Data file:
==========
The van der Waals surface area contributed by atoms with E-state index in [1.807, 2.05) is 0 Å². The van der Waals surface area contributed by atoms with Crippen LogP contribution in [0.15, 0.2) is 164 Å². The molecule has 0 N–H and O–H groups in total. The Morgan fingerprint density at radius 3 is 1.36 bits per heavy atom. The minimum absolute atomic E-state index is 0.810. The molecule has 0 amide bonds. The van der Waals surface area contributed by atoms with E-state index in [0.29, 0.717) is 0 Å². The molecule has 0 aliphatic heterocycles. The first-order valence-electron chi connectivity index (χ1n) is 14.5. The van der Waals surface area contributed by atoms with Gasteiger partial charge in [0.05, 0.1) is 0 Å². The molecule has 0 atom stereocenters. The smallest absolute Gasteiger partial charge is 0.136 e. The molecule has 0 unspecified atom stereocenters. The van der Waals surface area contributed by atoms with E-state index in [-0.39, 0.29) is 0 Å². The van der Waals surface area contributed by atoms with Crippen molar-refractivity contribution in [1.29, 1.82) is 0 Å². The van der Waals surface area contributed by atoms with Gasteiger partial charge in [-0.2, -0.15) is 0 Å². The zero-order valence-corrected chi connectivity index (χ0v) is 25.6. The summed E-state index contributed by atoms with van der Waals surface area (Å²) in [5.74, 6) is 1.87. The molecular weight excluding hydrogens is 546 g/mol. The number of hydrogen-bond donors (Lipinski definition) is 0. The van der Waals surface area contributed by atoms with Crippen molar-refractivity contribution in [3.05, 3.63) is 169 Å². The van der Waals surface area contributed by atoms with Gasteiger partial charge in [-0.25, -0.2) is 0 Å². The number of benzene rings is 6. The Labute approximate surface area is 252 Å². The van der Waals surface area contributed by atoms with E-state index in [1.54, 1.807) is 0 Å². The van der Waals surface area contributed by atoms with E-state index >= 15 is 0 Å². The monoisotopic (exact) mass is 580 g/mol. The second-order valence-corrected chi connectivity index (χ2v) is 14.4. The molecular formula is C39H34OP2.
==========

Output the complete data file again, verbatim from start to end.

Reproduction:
The van der Waals surface area contributed by atoms with E-state index in [1.807, 2.05) is 0 Å². The van der Waals surface area contributed by atoms with Crippen LogP contribution in [0.15, 0.2) is 164 Å². The molecule has 0 N–H and O–H groups in total. The Morgan fingerprint density at radius 3 is 1.36 bits per heavy atom. The minimum absolute atomic E-state index is 0.810. The molecule has 0 amide bonds. The van der Waals surface area contributed by atoms with E-state index in [0.29, 0.717) is 0 Å². The molecule has 0 aliphatic heterocycles. The first-order valence-electron chi connectivity index (χ1n) is 14.5. The van der Waals surface area contributed by atoms with Gasteiger partial charge in [0.05, 0.1) is 0 Å². The molecule has 0 atom stereocenters. The smallest absolute Gasteiger partial charge is 0.136 e. The molecule has 0 unspecified atom stereocenters. The van der Waals surface area contributed by atoms with E-state index in [-0.39, 0.29) is 0 Å². The van der Waals surface area contributed by atoms with Crippen molar-refractivity contribution in [1.29, 1.82) is 0 Å². The van der Waals surface area contributed by atoms with Gasteiger partial charge in [-0.2, -0.15) is 0 Å². The zero-order valence-corrected chi connectivity index (χ0v) is 25.6. The summed E-state index contributed by atoms with van der Waals surface area (Å²) in [5.74, 6) is 1.87. The molecular weight excluding hydrogens is 546 g/mol. The number of hydrogen-bond donors (Lipinski definition) is 0. The van der Waals surface area contributed by atoms with Crippen molar-refractivity contribution in [3.05, 3.63) is 169 Å². The van der Waals surface area contributed by atoms with Gasteiger partial charge in [-0.25, -0.2) is 0 Å². The number of benzene rings is 6. The Labute approximate surface area is 252 Å². The van der Waals surface area contributed by atoms with E-state index in [1.54, 1.807) is 0 Å². The van der Waals surface area contributed by atoms with E-state index >= 15 is 0 Å². The monoisotopic (exact) mass is 580 g/mol. The second-order valence-corrected chi connectivity index (χ2v) is 14.4. The molecular formula is C39H34OP2.